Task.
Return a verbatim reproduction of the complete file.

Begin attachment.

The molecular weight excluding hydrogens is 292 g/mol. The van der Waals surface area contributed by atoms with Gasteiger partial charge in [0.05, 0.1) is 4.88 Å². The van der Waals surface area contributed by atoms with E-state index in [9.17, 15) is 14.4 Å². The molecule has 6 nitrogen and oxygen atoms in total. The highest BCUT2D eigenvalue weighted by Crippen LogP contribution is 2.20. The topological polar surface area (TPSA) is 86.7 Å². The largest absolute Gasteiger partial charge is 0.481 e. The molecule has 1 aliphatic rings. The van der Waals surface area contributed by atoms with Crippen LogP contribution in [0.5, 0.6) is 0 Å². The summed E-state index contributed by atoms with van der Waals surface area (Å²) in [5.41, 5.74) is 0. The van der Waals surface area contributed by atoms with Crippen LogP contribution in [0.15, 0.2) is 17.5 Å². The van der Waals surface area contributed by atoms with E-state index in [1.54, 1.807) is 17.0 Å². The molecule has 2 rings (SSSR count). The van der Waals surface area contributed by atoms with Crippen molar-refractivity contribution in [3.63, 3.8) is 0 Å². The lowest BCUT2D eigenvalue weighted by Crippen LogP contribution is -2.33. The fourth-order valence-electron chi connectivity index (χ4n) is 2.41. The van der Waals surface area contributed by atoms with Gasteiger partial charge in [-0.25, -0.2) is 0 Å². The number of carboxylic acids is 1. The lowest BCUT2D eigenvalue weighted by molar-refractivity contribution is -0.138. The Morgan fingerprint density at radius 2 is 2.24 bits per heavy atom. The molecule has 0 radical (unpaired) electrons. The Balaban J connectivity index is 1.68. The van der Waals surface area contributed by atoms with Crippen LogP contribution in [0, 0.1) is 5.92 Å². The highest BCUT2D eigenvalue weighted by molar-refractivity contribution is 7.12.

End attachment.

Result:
The molecular weight excluding hydrogens is 292 g/mol. The van der Waals surface area contributed by atoms with Gasteiger partial charge in [0.05, 0.1) is 4.88 Å². The van der Waals surface area contributed by atoms with E-state index in [9.17, 15) is 14.4 Å². The molecule has 6 nitrogen and oxygen atoms in total. The highest BCUT2D eigenvalue weighted by Crippen LogP contribution is 2.20. The topological polar surface area (TPSA) is 86.7 Å². The largest absolute Gasteiger partial charge is 0.481 e. The molecule has 1 aliphatic rings. The van der Waals surface area contributed by atoms with Crippen LogP contribution in [0.5, 0.6) is 0 Å². The summed E-state index contributed by atoms with van der Waals surface area (Å²) in [5.41, 5.74) is 0. The van der Waals surface area contributed by atoms with Crippen LogP contribution in [0.15, 0.2) is 17.5 Å². The van der Waals surface area contributed by atoms with E-state index in [1.54, 1.807) is 17.0 Å². The molecule has 2 rings (SSSR count). The van der Waals surface area contributed by atoms with Crippen molar-refractivity contribution in [3.63, 3.8) is 0 Å². The lowest BCUT2D eigenvalue weighted by Crippen LogP contribution is -2.33. The fourth-order valence-electron chi connectivity index (χ4n) is 2.41. The van der Waals surface area contributed by atoms with Gasteiger partial charge in [-0.25, -0.2) is 0 Å². The number of carboxylic acids is 1. The lowest BCUT2D eigenvalue weighted by molar-refractivity contribution is -0.138. The Morgan fingerprint density at radius 2 is 2.24 bits per heavy atom. The molecule has 0 radical (unpaired) electrons. The Balaban J connectivity index is 1.68. The van der Waals surface area contributed by atoms with Crippen LogP contribution in [0, 0.1) is 5.92 Å². The highest BCUT2D eigenvalue weighted by molar-refractivity contribution is 7.12.